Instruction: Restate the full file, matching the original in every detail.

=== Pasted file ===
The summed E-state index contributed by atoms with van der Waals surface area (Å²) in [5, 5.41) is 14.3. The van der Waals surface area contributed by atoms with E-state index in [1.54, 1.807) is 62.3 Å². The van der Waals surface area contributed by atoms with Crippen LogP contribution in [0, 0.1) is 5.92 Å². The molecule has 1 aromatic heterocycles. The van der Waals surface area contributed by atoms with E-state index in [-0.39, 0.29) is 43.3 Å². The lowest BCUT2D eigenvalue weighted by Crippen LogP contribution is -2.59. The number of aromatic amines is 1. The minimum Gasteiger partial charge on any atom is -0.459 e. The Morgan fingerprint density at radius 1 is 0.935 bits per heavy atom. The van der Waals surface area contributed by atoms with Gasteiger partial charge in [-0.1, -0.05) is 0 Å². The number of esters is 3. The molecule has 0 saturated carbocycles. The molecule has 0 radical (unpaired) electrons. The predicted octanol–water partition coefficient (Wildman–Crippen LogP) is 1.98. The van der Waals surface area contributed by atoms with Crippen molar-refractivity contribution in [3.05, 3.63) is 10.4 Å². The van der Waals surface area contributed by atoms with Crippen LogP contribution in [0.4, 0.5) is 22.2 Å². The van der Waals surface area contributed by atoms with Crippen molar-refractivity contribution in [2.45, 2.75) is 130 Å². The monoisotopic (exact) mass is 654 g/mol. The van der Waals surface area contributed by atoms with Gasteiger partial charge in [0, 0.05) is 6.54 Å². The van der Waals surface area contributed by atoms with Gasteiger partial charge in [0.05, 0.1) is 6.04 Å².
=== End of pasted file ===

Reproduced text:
The summed E-state index contributed by atoms with van der Waals surface area (Å²) in [5, 5.41) is 14.3. The van der Waals surface area contributed by atoms with E-state index in [1.54, 1.807) is 62.3 Å². The van der Waals surface area contributed by atoms with Crippen LogP contribution in [0, 0.1) is 5.92 Å². The molecule has 1 aromatic heterocycles. The van der Waals surface area contributed by atoms with E-state index in [-0.39, 0.29) is 43.3 Å². The lowest BCUT2D eigenvalue weighted by Crippen LogP contribution is -2.59. The number of aromatic amines is 1. The minimum Gasteiger partial charge on any atom is -0.459 e. The Morgan fingerprint density at radius 1 is 0.935 bits per heavy atom. The van der Waals surface area contributed by atoms with Gasteiger partial charge in [-0.1, -0.05) is 0 Å². The number of esters is 3. The molecule has 0 saturated carbocycles. The molecule has 0 radical (unpaired) electrons. The predicted octanol–water partition coefficient (Wildman–Crippen LogP) is 1.98. The van der Waals surface area contributed by atoms with Crippen molar-refractivity contribution in [3.05, 3.63) is 10.4 Å². The van der Waals surface area contributed by atoms with Crippen LogP contribution in [0.4, 0.5) is 22.2 Å². The van der Waals surface area contributed by atoms with Crippen molar-refractivity contribution in [2.45, 2.75) is 130 Å². The monoisotopic (exact) mass is 654 g/mol. The van der Waals surface area contributed by atoms with Gasteiger partial charge in [0, 0.05) is 6.54 Å². The van der Waals surface area contributed by atoms with Gasteiger partial charge in [0.05, 0.1) is 6.04 Å².